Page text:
Tag Archives: wild edibles

Not all they’re cracked up to be

30 Jun

The folks on my street should back me up on this one, I do not mow the lawn very often, but today I gave it a whirl. What my neighbors don’t know and I hope you’ll keep my secret is, I avoided cutting the so-called weeds in the sidewalk cracks.

This is a bit of an eye test so you may choose to click on to enlarge the photos, but in this one shot we have from left to right (1) yellow wood sorrel, (2) dandelion greens, (3)  plantain, (4) pineapple weed and (5) sheperd’s purse, so a nice group of edible and medicinal plants which I won’t recommend you using from a site this close to a street, but these are potential collecting locations for seeds to be grown inside or in gardens or wild gardens.

Here are the same plants from a different angle. Sidewalks and gravelly train tracks have been generous providers of plant seeds from plants that are rare this far north such as milkweed and purslane. So I think I’ll collect some yellow sorrel and pineapple weed from a patch I have at the edge of my garden, which I didn’t mow today as well and try them combined in an ice tea as it’s 90 plus here. Wishing you a very weedy weekend. ciao

Western goatsbeard has rolled into these parts

16 Jun

Actual my intend was to see if any wild oyster mushrooms had appeared on the aspen trees in my area, but the wild oyster plant relative western goatsbeard stole the show instead.

Western yellow goatsbeard appears quite common along the main railway line heading north through eastern New Brunswick, farther east in Nova Scotia I haven’t noticed this plant yet.

In this photo we have a western goatsbeard in the early stage of seed ripening along with the common eastern variety of yellow goatsbeard on either side. There are a few differences including the western Tragopogon dubius has much larger carrot-like roots, swollen stem just below the flowers and less purple coloring, longer green bracts than the yellow florets, longer seeds, so it will be interesting to taste the differences as well. I suspect it will be eastern Tragopogon pratensis for the spring shoots and western Tragopogon dubius for its salsify-like roots in the fall or spring. I’ ve collected both types of Tragopogon’s seeds today and will ripen the seeds a bit before sprinkling them in a less polluted area. I’ll keep an eye out for any other stragglers heading this way. ciao

Lost brook cave

10 Jun

This was my first trip to the Lost brook valley which features some gypsum and limestone caves where many thousands of bats hibernate for the winter, unfortunately some campers a few miles from the caves mentioned possibly all the bats died inside the different caves this year due to the white-nose fungus. So I followed a path as the campers directed and took a few photos near one of the caves. When I returned home I checked for info on the white-nose fungus and the campers were quite accurate in their figures as researchers did say 100% death rate in the caves was their estimate, normally around 6,000 bats enter the caves and the fungus was initially detected in this area 2 years ago.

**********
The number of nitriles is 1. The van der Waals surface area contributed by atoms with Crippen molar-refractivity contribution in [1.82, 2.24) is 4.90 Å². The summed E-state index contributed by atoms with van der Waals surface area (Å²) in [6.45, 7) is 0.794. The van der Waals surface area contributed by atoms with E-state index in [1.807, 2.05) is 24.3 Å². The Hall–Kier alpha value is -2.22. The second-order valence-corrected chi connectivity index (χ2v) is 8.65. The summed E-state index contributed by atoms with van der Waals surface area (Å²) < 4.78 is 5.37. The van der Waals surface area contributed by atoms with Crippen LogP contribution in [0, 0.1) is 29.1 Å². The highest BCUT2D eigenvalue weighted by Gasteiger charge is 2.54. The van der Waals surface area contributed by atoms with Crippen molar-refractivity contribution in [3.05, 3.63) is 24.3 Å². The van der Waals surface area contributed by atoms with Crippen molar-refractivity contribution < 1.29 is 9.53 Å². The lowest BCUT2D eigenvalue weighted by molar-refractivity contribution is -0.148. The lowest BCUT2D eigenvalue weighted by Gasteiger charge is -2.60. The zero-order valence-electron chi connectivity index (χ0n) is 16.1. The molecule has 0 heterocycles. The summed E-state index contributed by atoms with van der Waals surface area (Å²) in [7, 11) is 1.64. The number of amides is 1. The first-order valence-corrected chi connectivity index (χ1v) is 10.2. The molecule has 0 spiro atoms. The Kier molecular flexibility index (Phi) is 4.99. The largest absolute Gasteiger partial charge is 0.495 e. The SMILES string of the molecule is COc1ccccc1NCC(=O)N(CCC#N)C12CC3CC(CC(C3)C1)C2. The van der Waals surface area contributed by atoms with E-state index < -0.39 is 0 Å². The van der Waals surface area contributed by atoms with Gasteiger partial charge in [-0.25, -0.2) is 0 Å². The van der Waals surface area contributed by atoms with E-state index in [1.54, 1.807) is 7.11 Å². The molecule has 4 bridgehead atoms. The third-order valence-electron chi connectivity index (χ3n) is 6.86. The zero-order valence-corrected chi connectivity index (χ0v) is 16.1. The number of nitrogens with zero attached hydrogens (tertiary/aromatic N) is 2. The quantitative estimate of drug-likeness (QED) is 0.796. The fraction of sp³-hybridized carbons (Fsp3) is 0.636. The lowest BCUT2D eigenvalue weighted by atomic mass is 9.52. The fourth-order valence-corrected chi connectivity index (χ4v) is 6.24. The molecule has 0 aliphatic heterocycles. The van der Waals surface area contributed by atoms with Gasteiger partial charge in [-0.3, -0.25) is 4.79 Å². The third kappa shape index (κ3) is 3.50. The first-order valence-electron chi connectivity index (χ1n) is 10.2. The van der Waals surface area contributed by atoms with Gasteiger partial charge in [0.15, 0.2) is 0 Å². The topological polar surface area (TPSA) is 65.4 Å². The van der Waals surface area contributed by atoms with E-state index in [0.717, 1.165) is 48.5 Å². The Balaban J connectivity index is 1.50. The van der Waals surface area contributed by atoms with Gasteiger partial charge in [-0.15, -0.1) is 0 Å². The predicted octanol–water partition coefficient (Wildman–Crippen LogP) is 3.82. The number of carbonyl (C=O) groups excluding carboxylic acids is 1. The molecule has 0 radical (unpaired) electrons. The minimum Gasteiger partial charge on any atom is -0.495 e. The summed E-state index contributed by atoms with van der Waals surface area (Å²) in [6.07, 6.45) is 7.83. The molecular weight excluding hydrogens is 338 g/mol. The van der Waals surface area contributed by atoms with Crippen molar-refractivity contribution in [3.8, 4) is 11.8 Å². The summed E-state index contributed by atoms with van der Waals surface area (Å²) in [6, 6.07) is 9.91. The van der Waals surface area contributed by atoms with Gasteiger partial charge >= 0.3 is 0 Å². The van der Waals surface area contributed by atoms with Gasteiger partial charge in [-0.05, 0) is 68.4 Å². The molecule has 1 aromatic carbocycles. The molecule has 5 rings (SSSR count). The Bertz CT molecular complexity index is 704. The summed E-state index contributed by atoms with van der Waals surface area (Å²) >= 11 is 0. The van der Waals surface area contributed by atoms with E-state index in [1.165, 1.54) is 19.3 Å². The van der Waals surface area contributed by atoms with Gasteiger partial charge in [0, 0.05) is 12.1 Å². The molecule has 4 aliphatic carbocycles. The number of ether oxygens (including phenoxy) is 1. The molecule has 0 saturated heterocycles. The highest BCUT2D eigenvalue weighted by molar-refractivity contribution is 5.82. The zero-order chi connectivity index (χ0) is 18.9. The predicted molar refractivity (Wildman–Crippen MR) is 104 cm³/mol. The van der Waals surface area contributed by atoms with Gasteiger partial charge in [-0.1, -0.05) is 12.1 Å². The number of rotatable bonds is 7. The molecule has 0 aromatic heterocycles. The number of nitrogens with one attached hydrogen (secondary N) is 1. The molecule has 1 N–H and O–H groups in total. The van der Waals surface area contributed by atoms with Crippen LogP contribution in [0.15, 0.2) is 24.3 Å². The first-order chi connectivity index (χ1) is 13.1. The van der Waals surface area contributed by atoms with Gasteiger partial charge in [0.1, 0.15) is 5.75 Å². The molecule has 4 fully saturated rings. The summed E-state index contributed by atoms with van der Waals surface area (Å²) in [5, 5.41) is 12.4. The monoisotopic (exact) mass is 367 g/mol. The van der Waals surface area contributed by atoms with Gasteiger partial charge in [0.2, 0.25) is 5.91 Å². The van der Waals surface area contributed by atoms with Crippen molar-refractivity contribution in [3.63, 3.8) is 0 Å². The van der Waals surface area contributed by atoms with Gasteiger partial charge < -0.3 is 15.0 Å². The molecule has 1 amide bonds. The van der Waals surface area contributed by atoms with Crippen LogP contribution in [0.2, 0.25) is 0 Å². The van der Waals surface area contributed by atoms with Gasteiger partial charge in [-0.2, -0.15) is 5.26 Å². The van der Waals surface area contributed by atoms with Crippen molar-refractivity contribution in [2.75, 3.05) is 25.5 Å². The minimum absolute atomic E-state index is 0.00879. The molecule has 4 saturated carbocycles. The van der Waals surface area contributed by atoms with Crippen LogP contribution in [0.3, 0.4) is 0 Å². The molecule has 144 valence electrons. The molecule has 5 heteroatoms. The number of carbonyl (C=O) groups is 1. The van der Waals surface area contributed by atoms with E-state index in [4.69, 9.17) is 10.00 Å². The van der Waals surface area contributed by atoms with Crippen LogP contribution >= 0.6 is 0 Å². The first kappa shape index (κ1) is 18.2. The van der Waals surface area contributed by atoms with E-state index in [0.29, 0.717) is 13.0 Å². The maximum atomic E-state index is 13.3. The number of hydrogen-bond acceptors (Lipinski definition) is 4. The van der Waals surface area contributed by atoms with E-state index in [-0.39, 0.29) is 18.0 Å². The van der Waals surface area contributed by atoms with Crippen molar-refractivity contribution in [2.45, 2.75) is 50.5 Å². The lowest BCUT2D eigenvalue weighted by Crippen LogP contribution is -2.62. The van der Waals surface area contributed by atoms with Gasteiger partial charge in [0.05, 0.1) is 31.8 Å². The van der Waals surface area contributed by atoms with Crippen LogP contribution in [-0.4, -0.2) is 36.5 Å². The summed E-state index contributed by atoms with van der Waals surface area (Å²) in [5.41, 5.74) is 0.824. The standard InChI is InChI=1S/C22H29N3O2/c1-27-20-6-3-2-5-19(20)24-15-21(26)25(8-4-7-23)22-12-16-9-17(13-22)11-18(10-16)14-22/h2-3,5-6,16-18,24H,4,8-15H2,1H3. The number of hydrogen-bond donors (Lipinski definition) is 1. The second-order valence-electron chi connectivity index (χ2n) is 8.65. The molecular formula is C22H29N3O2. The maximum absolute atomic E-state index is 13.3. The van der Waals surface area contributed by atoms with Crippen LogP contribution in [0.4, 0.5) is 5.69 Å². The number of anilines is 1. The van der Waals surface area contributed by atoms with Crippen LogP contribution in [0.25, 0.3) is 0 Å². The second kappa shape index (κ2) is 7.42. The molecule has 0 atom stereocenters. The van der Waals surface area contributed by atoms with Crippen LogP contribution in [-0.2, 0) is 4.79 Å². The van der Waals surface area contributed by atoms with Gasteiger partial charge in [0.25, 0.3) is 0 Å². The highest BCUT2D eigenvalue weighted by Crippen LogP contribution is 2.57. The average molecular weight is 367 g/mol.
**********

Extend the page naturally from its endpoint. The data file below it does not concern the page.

This area has some plants species which are rare south of the arctic though today I will just show a few common ones to most rivers of the maritime provinces in Canada.

The second year stage of evening primrose, (Oenothera biennis), a fine medicinal and edible plant. This healthy one in the photo could easily reach 7 feet high near the end of summer.

I have not gathered or used this plant before, Purple avens (Geum rivale) though I may try it this year as its roots when boiled are supposed to have a flavor similar to hot chocolate once sugar and milk are added.

The light green leaves in the center of the picture are Orpine (Sedum telephium) which soon I will do a whole post on, as this plant I suspect will be of interest to some of you.

Good old Yellow goatsbeard, has these petals hauled in like a rain hat, I must admit I could have made good use of one today as well. rain for now

Under the pines and aspens

27 May

Here is a look at a fully ripe teaberry, (Gaultheria procumbens) these little treats have a wintergreen flavor, but if your allergic to aspirin you’ll be unable to eat these safely. With the aid of a white pine cone I was able to display the expanded fruit’s interesting shape which naturally faces down. Click on to check it out.

Lady’s slipper (Cyrpripedium acaule) are real common in many of the maritime forest types and this one is no exception.

A close-up

Bunchberry appears to only have one flower though each little section in the central part could produce a red berry, so this one may have a dozen berries in a few months. This forest plant is very common here.               Enjoy the common things,—- when——now, ciao.

The (yellow goatsbeard) is always greener, naturally

15 May

Usually if you find one yellow goatsbeard, there will probably be hundreds to thousands close by. The trick is to return to an area where you have noticed they were blooming in the previous summer or fall.

This photo here highlights the issue, yellow goatsbeard is all but indistinguishable from many of the meadow grasses, so walk slowly and only look a few feet in front or to the sides and often there will be a joyous realization you have entered a place where the grass is never greener or tastier.